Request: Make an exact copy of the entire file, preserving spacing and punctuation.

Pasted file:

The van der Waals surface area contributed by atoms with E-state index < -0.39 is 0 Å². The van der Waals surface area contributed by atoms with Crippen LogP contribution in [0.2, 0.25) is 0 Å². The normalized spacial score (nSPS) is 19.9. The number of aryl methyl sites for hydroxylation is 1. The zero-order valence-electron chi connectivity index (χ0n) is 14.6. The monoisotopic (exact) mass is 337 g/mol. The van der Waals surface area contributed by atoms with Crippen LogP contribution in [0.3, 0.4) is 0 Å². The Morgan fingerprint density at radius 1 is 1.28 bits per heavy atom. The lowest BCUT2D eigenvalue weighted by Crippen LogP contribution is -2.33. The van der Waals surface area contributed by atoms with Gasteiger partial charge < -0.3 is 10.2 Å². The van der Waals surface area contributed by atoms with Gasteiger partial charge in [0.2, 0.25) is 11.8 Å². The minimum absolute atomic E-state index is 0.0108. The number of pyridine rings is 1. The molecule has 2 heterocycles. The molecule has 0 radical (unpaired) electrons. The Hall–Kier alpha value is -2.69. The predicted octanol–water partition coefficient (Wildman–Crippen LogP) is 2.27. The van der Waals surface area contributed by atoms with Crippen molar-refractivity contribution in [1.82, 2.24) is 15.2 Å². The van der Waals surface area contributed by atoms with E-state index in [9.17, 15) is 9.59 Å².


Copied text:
The van der Waals surface area contributed by atoms with E-state index < -0.39 is 0 Å². The van der Waals surface area contributed by atoms with Crippen LogP contribution in [0.2, 0.25) is 0 Å². The normalized spacial score (nSPS) is 19.9. The number of aryl methyl sites for hydroxylation is 1. The zero-order valence-electron chi connectivity index (χ0n) is 14.6. The monoisotopic (exact) mass is 337 g/mol. The van der Waals surface area contributed by atoms with Crippen LogP contribution in [0.3, 0.4) is 0 Å². The Morgan fingerprint density at radius 1 is 1.28 bits per heavy atom. The lowest BCUT2D eigenvalue weighted by Crippen LogP contribution is -2.33. The van der Waals surface area contributed by atoms with Gasteiger partial charge < -0.3 is 10.2 Å². The van der Waals surface area contributed by atoms with Gasteiger partial charge in [0.2, 0.25) is 11.8 Å². The minimum absolute atomic E-state index is 0.0108. The number of pyridine rings is 1. The molecule has 2 heterocycles. The molecule has 0 radical (unpaired) electrons. The Hall–Kier alpha value is -2.69. The predicted octanol–water partition coefficient (Wildman–Crippen LogP) is 2.27. The van der Waals surface area contributed by atoms with Crippen molar-refractivity contribution in [1.82, 2.24) is 15.2 Å². The van der Waals surface area contributed by atoms with E-state index in [9.17, 15) is 9.59 Å².